Monaco has sufficient coronavirus vaccines for the population, the Government told NEWS.MC on Wednesday, Febuary 10.
“For the moment, despite significant tension on the international markets, Monaco has enough vaccines to pursue its vaccination strategy started at the end of December. It will be necessary to remain vigilant in the coming weeks depending on the capacities of pharmaceutical companies in Europe.”
“At the moment we are using Pfizer vaccines. Very soon, other types of vaccines are due to arrive,” the Department of Health and Social Affairs added.
Asked if every resident who wants to be vaccinated can so now or would they have to wait, the Department said: “We started the vaccination campaign as soon as we received the first doses, on December 30. The objective was to give priority to people over 75 years of age and to health workers most at risk. Since January 19, vaccination has been open to people over 65 who want it and to people under 65 who suffer from serious pathologies.
“On the basis of a medical certificate, they can make an appointment with the Covid call centre at 92.05.55.00 or online (https://vaccination-covid19.gouv.mc/).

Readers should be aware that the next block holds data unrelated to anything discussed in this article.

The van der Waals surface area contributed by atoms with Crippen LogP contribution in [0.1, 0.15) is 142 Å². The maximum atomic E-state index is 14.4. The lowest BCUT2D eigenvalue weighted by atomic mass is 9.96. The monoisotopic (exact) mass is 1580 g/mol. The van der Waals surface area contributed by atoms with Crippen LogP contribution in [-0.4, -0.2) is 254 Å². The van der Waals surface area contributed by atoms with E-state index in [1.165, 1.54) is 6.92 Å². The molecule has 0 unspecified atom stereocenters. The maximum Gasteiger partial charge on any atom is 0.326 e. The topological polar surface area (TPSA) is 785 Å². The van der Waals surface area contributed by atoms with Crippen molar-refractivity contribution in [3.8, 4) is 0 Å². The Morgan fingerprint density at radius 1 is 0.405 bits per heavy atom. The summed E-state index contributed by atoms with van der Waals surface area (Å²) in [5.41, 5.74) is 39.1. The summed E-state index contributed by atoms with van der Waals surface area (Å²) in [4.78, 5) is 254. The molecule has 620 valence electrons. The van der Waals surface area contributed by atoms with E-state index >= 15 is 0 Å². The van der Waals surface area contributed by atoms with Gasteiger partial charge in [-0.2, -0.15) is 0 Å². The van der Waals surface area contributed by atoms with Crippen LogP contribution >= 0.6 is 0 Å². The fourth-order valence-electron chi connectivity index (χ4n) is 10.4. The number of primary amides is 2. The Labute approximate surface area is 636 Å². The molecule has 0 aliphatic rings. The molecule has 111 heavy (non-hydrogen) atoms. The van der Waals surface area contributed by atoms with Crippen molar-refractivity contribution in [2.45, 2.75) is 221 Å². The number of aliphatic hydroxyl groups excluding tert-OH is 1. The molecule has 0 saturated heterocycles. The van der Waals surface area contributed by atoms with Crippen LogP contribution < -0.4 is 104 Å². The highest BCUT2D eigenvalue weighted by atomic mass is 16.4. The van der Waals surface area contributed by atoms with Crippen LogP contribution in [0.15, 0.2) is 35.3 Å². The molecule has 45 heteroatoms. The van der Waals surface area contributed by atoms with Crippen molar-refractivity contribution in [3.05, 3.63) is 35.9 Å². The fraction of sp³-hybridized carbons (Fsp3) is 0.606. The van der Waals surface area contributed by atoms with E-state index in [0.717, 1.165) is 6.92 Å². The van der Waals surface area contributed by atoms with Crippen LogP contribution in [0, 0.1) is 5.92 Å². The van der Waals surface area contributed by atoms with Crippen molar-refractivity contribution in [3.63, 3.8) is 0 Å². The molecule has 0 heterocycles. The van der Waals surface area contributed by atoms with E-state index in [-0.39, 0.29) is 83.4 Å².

“In the coming weeks, we will expand the categories of people eligible for vaccination to end up with employees in the Principality.”
Monaco has not been boasting about its vaccination rollout, but by the morning of last Friday, February 5, a total of 6,190 residents had received their first injection. This corresponds to 16.2 percent of the Monegasque population. As of February 8, this places Monaco in fourth place globally behind Israel, UAE, and the UK.
In old peoples’ homes the coverage has been high. At the Rainier III Center, the vaccination coverage rate is 73 percent. At Cap Fleuri, the rate is 84 percent and the same at Residence A Qietüdine.
“Regarding seniors aged 75 and over, all volunteers have received their first injection. We have vaccinated 67.7 percent of Monegasque residents aged 75 and over.
At the moment, Monaco has Pfizer vaccines and expects to receive Moderna and AstraZeneca vaccines soon.
FILE PHOTO: Pfizer vaccine Reuters